When we punish people in the criminal justice system, we cause them to suffer. In other contexts, causing such suffering would be grossly immoral. Indeed, locking someone up against his will would itself be a crime if we lacked a legal justification for doing so. Hence, punishment theorists seek to determine when (if ever) punishment is morally permissible.
Criminal punishment presents a particularly interesting object of study for the Value of Suffering Project because many scholars believe that the suffering associated with punishment is intrinsically valuable. They believe that even if incarceration does not lead to penance or reformation or even deterrence, it is nevertheless valuable. But even if punishment is not intrinsically valuable in this sense, it’s difficult to deny that the suffering of punishment can be instrumentally valuable as a means of discouraging crime, incapacitating dangerous people, and rehabilitating criminals. So punishment is also an interesting phenomenon in that most agree that it has value, even if we disagree as to whether the value is instrumental on non-instrumental.
Nevertheless, the experience of punishment, I will argue in this post, receives less attention than our best theories of punishment would seem to require. Let me begin with an example:
Suppose that Sensitive and Insensitive commit the same crime under the same circumstances. They are both convicted and sentenced to spend four years in identical prison facilities. In fact, their lives are alike in all pertinent respects, except that Sensitive is tormented by prison life and lives in a constant state of fear and distress, while Insensitive, living under the same conditions, finds prison life merely difficult and unpleasant. Though Sensitive and Insensitive have sentences that are identical in name—four years of incarceration—and the circumstances surrounding their punishments appear identical to a casual observer, their punishment experiences are quite different in severity.
Many theorists provide a retributive justification for punishment, claiming that offenders deserve to suffer for their crimes. They typically also believe that an offender’s suffering should be proportional to the seriousness of his offense. Hence, murderers should be punished more than thieves, who should be punished more than jaywalkers. Sensitive and Insensitive, however, have committed crimes of equal seriousness, and, on this view, should suffer the same amount. Thus, most retributivists are committed to the perhaps surprising outcome that we ought to take account of the differences in the punishment experiences of people like Sensitive and Insensitive in order to punish them equally.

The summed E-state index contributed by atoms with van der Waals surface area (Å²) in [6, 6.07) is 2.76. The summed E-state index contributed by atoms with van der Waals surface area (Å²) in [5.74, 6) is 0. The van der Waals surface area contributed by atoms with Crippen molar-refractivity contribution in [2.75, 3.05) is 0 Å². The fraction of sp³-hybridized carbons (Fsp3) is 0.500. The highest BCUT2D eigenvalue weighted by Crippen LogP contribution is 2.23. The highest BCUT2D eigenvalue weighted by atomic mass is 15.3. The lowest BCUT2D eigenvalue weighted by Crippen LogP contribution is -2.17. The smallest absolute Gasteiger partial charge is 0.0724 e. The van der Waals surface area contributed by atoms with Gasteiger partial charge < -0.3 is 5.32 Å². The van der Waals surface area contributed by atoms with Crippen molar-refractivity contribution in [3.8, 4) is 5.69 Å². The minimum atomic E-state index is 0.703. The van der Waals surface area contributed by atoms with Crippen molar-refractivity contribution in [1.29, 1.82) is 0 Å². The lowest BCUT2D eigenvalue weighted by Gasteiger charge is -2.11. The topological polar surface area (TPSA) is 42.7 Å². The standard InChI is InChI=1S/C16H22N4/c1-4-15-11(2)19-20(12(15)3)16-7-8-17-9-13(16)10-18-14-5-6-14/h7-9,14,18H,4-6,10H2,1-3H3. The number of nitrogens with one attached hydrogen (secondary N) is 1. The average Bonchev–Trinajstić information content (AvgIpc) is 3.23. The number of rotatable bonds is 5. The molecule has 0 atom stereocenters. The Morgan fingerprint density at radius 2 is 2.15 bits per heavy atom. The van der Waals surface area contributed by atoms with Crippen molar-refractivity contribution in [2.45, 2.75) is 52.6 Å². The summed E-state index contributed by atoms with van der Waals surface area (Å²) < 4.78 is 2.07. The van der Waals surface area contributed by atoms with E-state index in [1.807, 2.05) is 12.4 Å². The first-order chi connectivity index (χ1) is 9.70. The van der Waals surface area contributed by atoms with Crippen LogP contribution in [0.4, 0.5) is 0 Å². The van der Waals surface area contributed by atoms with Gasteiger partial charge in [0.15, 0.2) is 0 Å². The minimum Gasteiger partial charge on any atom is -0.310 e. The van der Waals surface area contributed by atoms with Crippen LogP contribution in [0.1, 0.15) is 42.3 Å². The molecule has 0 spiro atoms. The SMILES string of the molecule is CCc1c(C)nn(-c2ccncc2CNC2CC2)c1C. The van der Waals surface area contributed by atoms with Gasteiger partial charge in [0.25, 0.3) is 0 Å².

Many consequentialist punishment theorists believe that we should punish in order to deter crime, incapacitate offenders, and rehabilitate criminals. One reason punishment experience matters to consequentialists is that anticipated punishment experience affects how much we deter people. People who are very sensitive to the risk of suffering in prison are likely to be optimally deterred at a different level than people who are very insensitive to the risk of suffering in prison. So setting optimal deterrence levels requires us to consider anticipated suffering. Moreover, in order to be sure that the benefits of some instance of punishment actually exceed its costs, we need some measure of the actual costs of punishment—including the suffering associated with it. Therefore, consequentialists are also committed to the view that we ought to take punishment experience into account.
Hence, on the most widely accepted views of punishment, the experience of punishment matters. Nevertheless, courts rarely take punishment experience into account, at least not explicitly in a manner open to review. Indeed, many jurisdictions use sentencing guidelines that seem to discourage consideration of such issues.
In this brief blog post, I only give the flavor of the argument in defense of considering punishment experience. Namely, if we fail to take account of offenders’ negative experiences, we likely fail to justify the full magnitude of the punishments we impose. No doubt, it is very difficult to predict and measure experiences. But given the importance of experiences to our leading theories of punishment, our failure to more closely consider experiences may simply be a function of cost and administrative difficulties. Such difficulties may decrease as we get better at measuring suffering and other emotional states.
The author is a law professor at Brooklyn Law School who writes about criminal law, bioethics, and law and neuroscience. He also runs the Neuroethics & Law Blog. This post is adapted from Adam J. Kolber, The Subjective Experience of Punishment, Columbia Law Review, Vol. 109, p. 182, 2009. Professor Kolber further discusses the potential for future technologies to improve our assessments of human suffering in Adam J. Kolber, The Experiential Future of the Law, Emory Law Journal, Vol.60, p.585, 2011.